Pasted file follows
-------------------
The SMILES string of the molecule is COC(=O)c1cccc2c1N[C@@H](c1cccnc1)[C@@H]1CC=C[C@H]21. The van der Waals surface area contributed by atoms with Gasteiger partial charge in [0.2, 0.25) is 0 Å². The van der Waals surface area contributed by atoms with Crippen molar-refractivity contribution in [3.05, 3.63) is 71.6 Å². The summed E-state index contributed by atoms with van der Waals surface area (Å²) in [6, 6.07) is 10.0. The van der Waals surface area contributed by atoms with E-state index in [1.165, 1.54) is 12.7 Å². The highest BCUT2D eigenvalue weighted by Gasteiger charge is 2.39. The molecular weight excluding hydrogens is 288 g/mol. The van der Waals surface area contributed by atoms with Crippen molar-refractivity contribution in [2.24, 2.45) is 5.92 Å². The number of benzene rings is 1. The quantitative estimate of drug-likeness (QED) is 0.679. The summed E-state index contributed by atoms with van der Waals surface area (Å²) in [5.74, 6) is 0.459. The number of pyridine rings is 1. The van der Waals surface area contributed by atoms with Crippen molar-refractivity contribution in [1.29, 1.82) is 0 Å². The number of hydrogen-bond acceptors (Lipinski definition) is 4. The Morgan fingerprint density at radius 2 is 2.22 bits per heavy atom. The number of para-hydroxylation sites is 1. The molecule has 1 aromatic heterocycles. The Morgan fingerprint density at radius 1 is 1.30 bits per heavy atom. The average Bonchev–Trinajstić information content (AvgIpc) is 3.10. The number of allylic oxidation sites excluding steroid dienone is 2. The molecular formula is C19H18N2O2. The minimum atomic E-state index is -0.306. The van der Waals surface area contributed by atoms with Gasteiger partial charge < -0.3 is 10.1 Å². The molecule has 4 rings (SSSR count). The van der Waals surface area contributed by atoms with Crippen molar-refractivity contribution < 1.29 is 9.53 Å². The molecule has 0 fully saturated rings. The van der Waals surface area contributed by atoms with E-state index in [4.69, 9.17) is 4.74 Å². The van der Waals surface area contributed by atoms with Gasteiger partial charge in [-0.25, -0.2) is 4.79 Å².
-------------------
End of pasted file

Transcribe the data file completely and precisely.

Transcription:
The SMILES string of the molecule is COC(=O)c1cccc2c1N[C@@H](c1cccnc1)[C@@H]1CC=C[C@H]21. The van der Waals surface area contributed by atoms with Gasteiger partial charge in [0.2, 0.25) is 0 Å². The van der Waals surface area contributed by atoms with Crippen molar-refractivity contribution in [3.05, 3.63) is 71.6 Å². The summed E-state index contributed by atoms with van der Waals surface area (Å²) in [6, 6.07) is 10.0. The van der Waals surface area contributed by atoms with E-state index in [1.165, 1.54) is 12.7 Å². The highest BCUT2D eigenvalue weighted by Gasteiger charge is 2.39. The molecular weight excluding hydrogens is 288 g/mol. The van der Waals surface area contributed by atoms with Crippen molar-refractivity contribution in [2.24, 2.45) is 5.92 Å². The number of benzene rings is 1. The quantitative estimate of drug-likeness (QED) is 0.679. The summed E-state index contributed by atoms with van der Waals surface area (Å²) in [5.74, 6) is 0.459. The number of pyridine rings is 1. The van der Waals surface area contributed by atoms with Crippen molar-refractivity contribution in [1.29, 1.82) is 0 Å². The number of hydrogen-bond acceptors (Lipinski definition) is 4. The Morgan fingerprint density at radius 2 is 2.22 bits per heavy atom. The number of para-hydroxylation sites is 1. The molecule has 1 aromatic heterocycles. The Morgan fingerprint density at radius 1 is 1.30 bits per heavy atom. The average Bonchev–Trinajstić information content (AvgIpc) is 3.10. The number of allylic oxidation sites excluding steroid dienone is 2. The molecular formula is C19H18N2O2. The minimum atomic E-state index is -0.306. The van der Waals surface area contributed by atoms with Gasteiger partial charge < -0.3 is 10.1 Å². The molecule has 4 rings (SSSR count). The van der Waals surface area contributed by atoms with Crippen molar-refractivity contribution < 1.29 is 9.53 Å². The molecule has 0 fully saturated rings. The van der Waals surface area contributed by atoms with E-state index in [4.69, 9.17) is 4.74 Å². The van der Waals surface area contributed by atoms with Gasteiger partial charge in [-0.25, -0.2) is 4.79 Å².